Relaxation Techniques for Children

There are several ways we can help our children learn how to relax, calm down, de-stress, and cope with anxiety.  Here are a few that I have found work great for all ages.

Progressive Muscle Relaxation:

This can be used if a child is anxious, angry, hyper, or as a bedtime routine. The idea of Progressive Muscle Relaxation is to slowly and separately relax each muscle group by first stressing the muscle and then relaxing it. This lets each muscle group slowly relax until the whole body is relaxed. The child can start by either sitting or laying down and then you can help by dictating which muscle group to tighten for 3-5 seconds and release.

For example, “Now clench your fists as tight as you can and keep squeezing (then count to 3), now let go and feel the difference as your hands are now relaxed”. It generally helps to start at either the top or bottom of our bodies (feet or head). Here is a great script that I like to use. 

Relaxation Script for Younger Children

Pretend you are squeezing a whole lemon in your left hand. Squeeze it hard. Try to squeeze all the juice out. Feel the tightness in your hand and arm as you squeeze. Now drop the lemon and relax. See how much better your hand and arm feel when they are relaxed. Repeat with other hand.

Arms and Shoulders
Pretend you are a furry, lazy cat. You want to stretch. Stretch your arms out in front of you. Raise them up high over your head. Way back. Feel the pull in your shoulders. Stretch higher. Now just let your arms drop back to your side. Okay kitten, stretch again. Repeat.

Shoulder and Neck
Now pretend you are a turtle. You’re sitting out on a rock by a nice, peaceful pond, just relaxing in the warm sun. It feels nice and warm and safe here. Oh-Oh! You sense danger. Pull your head into your house. Try to pull your shoulders up to your ears and push your head down into your shoulders. Hold in tight. It isn’t easy to be a turtle in a shell. The danger is past now. You can come out into the warm sunshine and once again you can relax and feel the warm sunshine. Watch out now. More danger. Hurry pull your head back into your house and hold it tight. Repeat.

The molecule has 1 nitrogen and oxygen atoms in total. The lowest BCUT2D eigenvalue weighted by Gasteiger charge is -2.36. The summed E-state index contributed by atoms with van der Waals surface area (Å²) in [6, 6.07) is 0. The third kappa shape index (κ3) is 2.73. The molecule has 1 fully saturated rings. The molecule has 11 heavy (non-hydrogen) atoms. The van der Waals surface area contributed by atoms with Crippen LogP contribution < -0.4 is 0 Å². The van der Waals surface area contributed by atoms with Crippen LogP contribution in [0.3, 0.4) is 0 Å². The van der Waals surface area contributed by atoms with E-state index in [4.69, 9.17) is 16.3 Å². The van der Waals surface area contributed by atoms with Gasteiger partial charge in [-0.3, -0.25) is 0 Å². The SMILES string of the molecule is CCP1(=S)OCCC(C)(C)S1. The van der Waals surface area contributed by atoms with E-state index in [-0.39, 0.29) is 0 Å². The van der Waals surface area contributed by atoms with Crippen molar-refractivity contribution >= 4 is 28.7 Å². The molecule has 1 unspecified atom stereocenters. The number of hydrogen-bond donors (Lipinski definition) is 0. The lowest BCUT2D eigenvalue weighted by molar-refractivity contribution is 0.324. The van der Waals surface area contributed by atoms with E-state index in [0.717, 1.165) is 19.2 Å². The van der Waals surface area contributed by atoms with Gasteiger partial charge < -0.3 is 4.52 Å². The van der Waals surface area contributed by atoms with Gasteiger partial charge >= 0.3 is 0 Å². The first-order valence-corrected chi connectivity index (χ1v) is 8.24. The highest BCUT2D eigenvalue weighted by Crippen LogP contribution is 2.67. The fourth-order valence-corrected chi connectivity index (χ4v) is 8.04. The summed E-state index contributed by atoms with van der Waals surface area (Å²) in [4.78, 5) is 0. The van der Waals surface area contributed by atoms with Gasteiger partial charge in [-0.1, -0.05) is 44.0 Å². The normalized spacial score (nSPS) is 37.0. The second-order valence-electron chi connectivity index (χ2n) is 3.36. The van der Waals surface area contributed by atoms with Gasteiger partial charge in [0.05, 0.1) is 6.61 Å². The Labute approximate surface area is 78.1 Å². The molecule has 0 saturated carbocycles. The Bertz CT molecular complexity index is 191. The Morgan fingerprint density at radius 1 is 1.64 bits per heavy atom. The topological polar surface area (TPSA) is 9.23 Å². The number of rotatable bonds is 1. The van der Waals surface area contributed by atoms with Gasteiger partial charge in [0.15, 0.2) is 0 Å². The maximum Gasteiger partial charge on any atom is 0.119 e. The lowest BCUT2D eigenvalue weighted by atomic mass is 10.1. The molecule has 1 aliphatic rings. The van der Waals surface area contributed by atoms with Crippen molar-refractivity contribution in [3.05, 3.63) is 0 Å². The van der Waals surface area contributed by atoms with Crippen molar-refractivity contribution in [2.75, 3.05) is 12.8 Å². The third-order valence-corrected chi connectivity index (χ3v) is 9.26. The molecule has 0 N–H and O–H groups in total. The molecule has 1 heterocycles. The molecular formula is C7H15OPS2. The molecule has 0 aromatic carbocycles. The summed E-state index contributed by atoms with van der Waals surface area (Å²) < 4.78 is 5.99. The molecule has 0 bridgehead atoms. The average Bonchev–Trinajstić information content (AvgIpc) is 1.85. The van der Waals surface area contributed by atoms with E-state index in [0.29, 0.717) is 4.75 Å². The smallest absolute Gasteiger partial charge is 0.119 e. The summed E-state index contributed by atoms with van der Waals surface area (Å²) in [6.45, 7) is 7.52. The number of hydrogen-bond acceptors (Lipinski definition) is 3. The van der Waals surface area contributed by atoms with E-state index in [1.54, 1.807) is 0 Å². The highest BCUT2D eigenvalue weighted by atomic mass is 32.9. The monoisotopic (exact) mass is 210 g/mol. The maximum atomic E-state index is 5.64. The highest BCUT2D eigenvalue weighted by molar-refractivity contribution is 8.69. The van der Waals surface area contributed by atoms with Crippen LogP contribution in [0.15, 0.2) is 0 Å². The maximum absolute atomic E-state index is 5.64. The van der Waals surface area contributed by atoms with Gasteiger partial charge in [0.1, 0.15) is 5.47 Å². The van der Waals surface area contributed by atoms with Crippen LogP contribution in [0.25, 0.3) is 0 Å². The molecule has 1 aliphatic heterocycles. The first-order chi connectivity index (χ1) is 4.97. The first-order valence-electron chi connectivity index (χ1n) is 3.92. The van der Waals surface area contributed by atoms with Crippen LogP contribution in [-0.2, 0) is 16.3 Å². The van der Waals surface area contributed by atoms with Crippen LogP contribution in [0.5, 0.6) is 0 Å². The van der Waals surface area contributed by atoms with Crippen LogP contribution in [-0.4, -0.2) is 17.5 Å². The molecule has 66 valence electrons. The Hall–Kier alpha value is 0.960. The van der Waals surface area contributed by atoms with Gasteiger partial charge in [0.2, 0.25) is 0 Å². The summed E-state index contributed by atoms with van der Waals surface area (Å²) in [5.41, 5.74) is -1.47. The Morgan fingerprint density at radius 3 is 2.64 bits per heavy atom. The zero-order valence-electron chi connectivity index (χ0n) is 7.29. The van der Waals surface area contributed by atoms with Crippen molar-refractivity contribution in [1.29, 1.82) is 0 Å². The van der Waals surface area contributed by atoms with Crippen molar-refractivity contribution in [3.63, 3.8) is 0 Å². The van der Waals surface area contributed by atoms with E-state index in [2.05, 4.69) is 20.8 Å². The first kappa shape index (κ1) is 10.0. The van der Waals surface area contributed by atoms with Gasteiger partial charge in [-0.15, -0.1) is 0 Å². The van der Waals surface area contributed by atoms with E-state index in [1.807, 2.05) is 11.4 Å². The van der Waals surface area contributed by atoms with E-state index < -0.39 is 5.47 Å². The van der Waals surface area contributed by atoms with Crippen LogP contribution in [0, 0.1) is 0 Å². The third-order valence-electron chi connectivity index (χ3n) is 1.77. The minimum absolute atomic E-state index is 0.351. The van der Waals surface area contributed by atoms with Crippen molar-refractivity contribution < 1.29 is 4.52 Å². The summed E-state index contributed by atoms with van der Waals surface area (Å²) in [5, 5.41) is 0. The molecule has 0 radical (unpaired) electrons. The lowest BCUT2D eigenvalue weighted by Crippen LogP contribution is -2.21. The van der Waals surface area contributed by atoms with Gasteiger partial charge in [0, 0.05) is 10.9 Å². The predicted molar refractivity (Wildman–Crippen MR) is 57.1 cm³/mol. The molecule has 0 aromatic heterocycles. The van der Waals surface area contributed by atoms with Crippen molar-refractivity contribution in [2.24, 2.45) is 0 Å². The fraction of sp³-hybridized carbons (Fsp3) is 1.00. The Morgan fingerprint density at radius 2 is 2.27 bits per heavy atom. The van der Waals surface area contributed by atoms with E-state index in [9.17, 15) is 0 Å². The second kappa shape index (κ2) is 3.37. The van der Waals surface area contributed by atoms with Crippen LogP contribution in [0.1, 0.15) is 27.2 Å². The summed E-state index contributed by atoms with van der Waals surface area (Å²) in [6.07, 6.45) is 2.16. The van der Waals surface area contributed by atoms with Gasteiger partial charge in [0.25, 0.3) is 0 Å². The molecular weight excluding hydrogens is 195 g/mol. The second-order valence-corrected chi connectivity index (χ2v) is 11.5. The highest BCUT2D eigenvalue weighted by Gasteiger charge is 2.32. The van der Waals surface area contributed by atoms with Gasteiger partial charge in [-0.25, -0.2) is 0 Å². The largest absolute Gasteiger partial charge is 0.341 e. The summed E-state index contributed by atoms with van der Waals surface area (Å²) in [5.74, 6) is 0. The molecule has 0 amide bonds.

You have a giant jawbreaker bubble gum in your mouth. It’s very hard to chew. Bite down on it. Hard! Let your neck muscles help you. Now relax. Just let your jaw hang loose. Notice how good it feels just to let your jaw drop. Okay, let’s tackle that jawbreaker again now. Repeat.

Face and Nose
Here comes a pesky old fly. He has landed on your nose. Try to get him off without using
your hands. That’s right, wrinkle up your nose. Make as many wrinkles in your nose as you can. Scrunch your nose up real hard. Good. You’ve chased him away. Now you can relax your nose. Oops here he comes back again. Repeat.

Hey! Here comes a cute baby elephant. But he’s not watching where he’s going. He doesn’t see you lying there in the grass, and he’s about to step on your stomach. Don’t move. You don’t have time to get out of the way. Just get ready for him. Make your stomach very hard. Tighten up your stomach muscles real tight. Hold it. It looks like he is going the other way. You can relax now. Let your stomach go soft. Let it be as relaxed as you can. That feels so much better. Oops, he’s coming this way again. Get ready. Repeat.

Legs and Feet
Now pretend that you are standing barefoot in a big, fat mud puddle. Squish your toes down deep in to the mud. Try to get your feet down to the bottom of the mud puddle. Push down, spread your toes apart, and feel the mud squish up between your toes. Now step out of the mud puddle. Relax your feet. Let your toes go loose and feel how nice that is. It feels good to be relaxed. Repeat...

Script Reference: Carkhuff, R.R. Helping and human relations, Vol. 1, New York: Holt, Rivehart; Winston, 1969.

Guided Imagery

Another great exercise for relaxation is Guided Imagery. There are several different amazing scripts that can help children imagine they are in a relaxing environment. Here is one of my favorites that you can use with any age and even alter it to make it more descriptive if desired. 

“Going on a Vacation” Script                            

*Close your eyes and make yourself comfortable. We are going on a vacation, and this will require you to use your imagination and your senses to try and experience the trip. Imagine yourself at the beach.  You are barefoot walking on the sand.  Notice the feeling of the soft, hot sand on your feet.  Are your soles sensitive? Does the sand tickle? Can you feel the sand between your toes?

Look around to find a perfect spot on which to lay your towel.  You spread out your towel and notice the color of the stripes—red, blue, green, and black. Look out at the ocean.  Can you see the horizon? What color is the water? Is the surf calm or choppy?

Notice the ocean breeze on your skin and smell of the tide? Do you taste the ocean air?

Take out your sunscreen and begin to rub it on your skin.  How does it feel? How does it smell? Does the fragrance remind you of anything?

Lie down and get your body comfortable in the sand. How does the sand feel under your back? Notice your body relaxing? How does the sun feel beating on your skin?

Listen to the surf hitting the shore and the sounds of nature around you.

Enjoy the peacefulness and quiet for a few minutes….

(*Script taken from Blaustein and Kinniburgh (2010), p. 303)


Click Here for a PDF Printable of the Relaxation Scripts 



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